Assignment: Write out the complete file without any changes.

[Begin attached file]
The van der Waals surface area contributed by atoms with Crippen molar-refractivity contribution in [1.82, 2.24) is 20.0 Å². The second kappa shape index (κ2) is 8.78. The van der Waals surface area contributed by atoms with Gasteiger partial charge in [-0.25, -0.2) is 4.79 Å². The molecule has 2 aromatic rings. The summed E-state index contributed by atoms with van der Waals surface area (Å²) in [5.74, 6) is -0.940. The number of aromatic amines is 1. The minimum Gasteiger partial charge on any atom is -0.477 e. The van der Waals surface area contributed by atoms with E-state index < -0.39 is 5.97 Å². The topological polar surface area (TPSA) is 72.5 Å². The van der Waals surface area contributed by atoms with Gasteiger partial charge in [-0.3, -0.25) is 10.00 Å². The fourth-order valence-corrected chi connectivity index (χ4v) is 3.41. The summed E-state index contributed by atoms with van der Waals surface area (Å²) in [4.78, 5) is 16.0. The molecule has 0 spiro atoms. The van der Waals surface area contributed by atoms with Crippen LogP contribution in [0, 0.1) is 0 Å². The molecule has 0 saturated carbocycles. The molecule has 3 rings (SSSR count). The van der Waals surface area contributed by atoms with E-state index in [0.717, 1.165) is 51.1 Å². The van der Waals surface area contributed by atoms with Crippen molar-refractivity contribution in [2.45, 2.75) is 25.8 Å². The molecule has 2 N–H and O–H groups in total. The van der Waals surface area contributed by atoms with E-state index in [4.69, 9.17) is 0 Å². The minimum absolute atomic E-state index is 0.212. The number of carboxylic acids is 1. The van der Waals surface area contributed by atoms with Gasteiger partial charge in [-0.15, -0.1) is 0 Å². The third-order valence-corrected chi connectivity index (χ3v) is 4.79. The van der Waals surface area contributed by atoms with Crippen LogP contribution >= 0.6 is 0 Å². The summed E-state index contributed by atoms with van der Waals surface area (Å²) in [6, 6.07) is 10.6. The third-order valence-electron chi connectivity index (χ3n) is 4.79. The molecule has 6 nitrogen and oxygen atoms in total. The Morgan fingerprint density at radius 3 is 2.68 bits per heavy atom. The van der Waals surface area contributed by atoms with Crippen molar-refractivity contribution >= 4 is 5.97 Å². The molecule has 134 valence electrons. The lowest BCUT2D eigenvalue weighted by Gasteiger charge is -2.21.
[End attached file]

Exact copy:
The van der Waals surface area contributed by atoms with Crippen molar-refractivity contribution in [1.82, 2.24) is 20.0 Å². The second kappa shape index (κ2) is 8.78. The van der Waals surface area contributed by atoms with Gasteiger partial charge in [-0.25, -0.2) is 4.79 Å². The molecule has 2 aromatic rings. The summed E-state index contributed by atoms with van der Waals surface area (Å²) in [5.74, 6) is -0.940. The number of aromatic amines is 1. The minimum Gasteiger partial charge on any atom is -0.477 e. The van der Waals surface area contributed by atoms with E-state index < -0.39 is 5.97 Å². The topological polar surface area (TPSA) is 72.5 Å². The van der Waals surface area contributed by atoms with Gasteiger partial charge in [-0.3, -0.25) is 10.00 Å². The fourth-order valence-corrected chi connectivity index (χ4v) is 3.41. The summed E-state index contributed by atoms with van der Waals surface area (Å²) in [4.78, 5) is 16.0. The molecule has 0 spiro atoms. The van der Waals surface area contributed by atoms with Crippen LogP contribution in [0, 0.1) is 0 Å². The molecule has 0 saturated carbocycles. The molecule has 3 rings (SSSR count). The van der Waals surface area contributed by atoms with E-state index in [0.717, 1.165) is 51.1 Å². The van der Waals surface area contributed by atoms with Crippen molar-refractivity contribution in [2.45, 2.75) is 25.8 Å². The molecule has 2 N–H and O–H groups in total. The van der Waals surface area contributed by atoms with E-state index in [4.69, 9.17) is 0 Å². The minimum absolute atomic E-state index is 0.212. The number of carboxylic acids is 1. The van der Waals surface area contributed by atoms with Gasteiger partial charge in [-0.15, -0.1) is 0 Å². The third-order valence-corrected chi connectivity index (χ3v) is 4.79. The van der Waals surface area contributed by atoms with Crippen LogP contribution >= 0.6 is 0 Å². The summed E-state index contributed by atoms with van der Waals surface area (Å²) in [6, 6.07) is 10.6. The third-order valence-electron chi connectivity index (χ3n) is 4.79. The molecule has 6 nitrogen and oxygen atoms in total. The Morgan fingerprint density at radius 3 is 2.68 bits per heavy atom. The van der Waals surface area contributed by atoms with Crippen molar-refractivity contribution >= 4 is 5.97 Å². The molecule has 134 valence electrons. The lowest BCUT2D eigenvalue weighted by Gasteiger charge is -2.21.